by Ganganatha Jha | 1920 | 1,381,940 words | ISBN-10: 8120811550
This is the English translation of the Manusmriti, which is a collection of Sanskrit verses dealing with ‘Dharma’, a collective name for human purpose, their duties and the law. Various topics will be dealt with, but this volume of the series includes 12 discourses (adhyaya). The commentary on this text by Medhatithi elaborately explains various t...
Sanskrit text, Unicode transliteration and English translation by Ganganath Jha:
बलस्य स्वामिनश्चैव स्थितिः कार्यार्थसिद्धये ।
द्विविधं कीर्त्यते द्वैधं षाड्गुण्यगुणवेदिभिः ॥ १६७ ॥
balasya svāminaścaiva sthitiḥ kāryārthasiddhaye |
dvividhaṃ kīrtyate dvaidhaṃ ṣāḍguṇyaguṇavedibhiḥ || 167 ||
When, for the accomplishment of some purpose, the Master takes up one position and the Force another,—this is what is described as ‘Bifurcation’ by those conversant with the details of the six measures of policy.—(167)
Medhātithi’s commentary (manubhāṣya):
When different positions are taken up by the Master and his Army,—the Master, with a small force, remains in the fort, while the Commander, with a larger force proceeds elsewhere. Or, some sort of ‘bifurcation’ is resorted to by way of favouring the different divisions, in the way of allowing all the divisions opportunities for securing booties of gold and other things.
Objection.—“The measure here described is Bifurcation; and of this there cun be only one form—different positions being taken up by the Master and his Forces. There is no reason why any other kind of division should be mentioned; the only bifurcation that need be mentioned is that consisting in different positions being taken up by the Master and his Forces.”
The answer to this is that it is by implication that we get at the other two kinds of ‘bifurcation’—(1) one being that which is done for one’s own sake and (2) that done for the sake of others.—(167)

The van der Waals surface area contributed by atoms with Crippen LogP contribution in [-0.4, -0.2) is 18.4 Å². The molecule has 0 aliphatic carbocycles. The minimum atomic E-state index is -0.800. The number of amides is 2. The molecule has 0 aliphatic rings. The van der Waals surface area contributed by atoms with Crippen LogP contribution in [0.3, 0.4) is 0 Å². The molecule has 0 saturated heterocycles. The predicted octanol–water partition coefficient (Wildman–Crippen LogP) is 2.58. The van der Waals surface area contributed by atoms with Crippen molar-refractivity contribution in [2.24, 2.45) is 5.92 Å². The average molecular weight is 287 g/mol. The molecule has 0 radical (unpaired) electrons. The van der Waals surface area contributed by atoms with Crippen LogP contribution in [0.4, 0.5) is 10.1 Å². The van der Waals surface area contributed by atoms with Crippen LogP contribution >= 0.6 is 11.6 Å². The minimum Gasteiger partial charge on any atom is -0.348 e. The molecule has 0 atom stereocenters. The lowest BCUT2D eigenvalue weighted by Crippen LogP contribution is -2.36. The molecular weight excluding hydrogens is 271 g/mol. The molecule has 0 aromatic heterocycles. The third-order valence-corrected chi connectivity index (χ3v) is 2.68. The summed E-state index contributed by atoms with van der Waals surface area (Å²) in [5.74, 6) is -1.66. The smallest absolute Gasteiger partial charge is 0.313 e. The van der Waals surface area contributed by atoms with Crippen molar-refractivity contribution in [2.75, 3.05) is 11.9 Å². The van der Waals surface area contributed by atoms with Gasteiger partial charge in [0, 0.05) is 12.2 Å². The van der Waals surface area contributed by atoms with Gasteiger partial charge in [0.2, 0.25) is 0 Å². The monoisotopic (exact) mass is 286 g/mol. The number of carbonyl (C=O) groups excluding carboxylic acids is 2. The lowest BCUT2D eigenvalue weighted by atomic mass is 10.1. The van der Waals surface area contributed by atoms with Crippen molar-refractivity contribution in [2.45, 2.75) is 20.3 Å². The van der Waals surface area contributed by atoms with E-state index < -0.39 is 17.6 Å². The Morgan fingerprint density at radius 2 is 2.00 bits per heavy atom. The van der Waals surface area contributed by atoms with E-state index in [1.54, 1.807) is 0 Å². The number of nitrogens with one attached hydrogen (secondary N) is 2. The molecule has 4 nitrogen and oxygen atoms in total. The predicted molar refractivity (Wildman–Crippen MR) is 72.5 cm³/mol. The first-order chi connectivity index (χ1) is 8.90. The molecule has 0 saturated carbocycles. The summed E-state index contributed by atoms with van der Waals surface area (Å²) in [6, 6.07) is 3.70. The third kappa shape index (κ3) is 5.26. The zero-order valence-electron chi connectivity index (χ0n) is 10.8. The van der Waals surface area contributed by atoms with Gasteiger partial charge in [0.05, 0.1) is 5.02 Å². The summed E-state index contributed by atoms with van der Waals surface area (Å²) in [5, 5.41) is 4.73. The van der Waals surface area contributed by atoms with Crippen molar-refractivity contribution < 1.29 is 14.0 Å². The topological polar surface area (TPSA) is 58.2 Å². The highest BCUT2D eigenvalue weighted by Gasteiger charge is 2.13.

Explanatory notes by Ganganath Jha
“The text really mentions only one method of ‘Division.’ Hence Medhātithi thinks that, in order to obtain the two kinds required, it must be understood that the measure may be resorted to either for one’s sake or for the sake of somebody else.—Nārāyaṇa makes the two methods out by supposing that in the one case the army stops in front of the enemy under the command of a general, while the king marches with a portion of his forces, and that in the other case the contrary takes place.—Govindarāja quotes Kāmandaki, 11.24, where a different meaning, ‘duplicity’ is attributed to the term ‘dvaidhībhāva.”—Buhler.
This verse is quoted in Vīramitrodaya (Rājanīti, p. 326) which explains ‘sthitiḥ’ as ‘dvidhābhūya sthitiḥ’ ‘taking up a position with forces divided,’ and adopts the explanation attributed (in the above note) to Nārāyaṇa;—and in Rājanītiratnākara (p. 24b).
Comparative notes by various authors
Kāmandaka (11.27).—‘Dvaidhībhāva is of two kinds: (1) Svatantra, when the man himself has recourse to duplicity and (2) Paratantra, in which a person receives remuneration from contending parties.’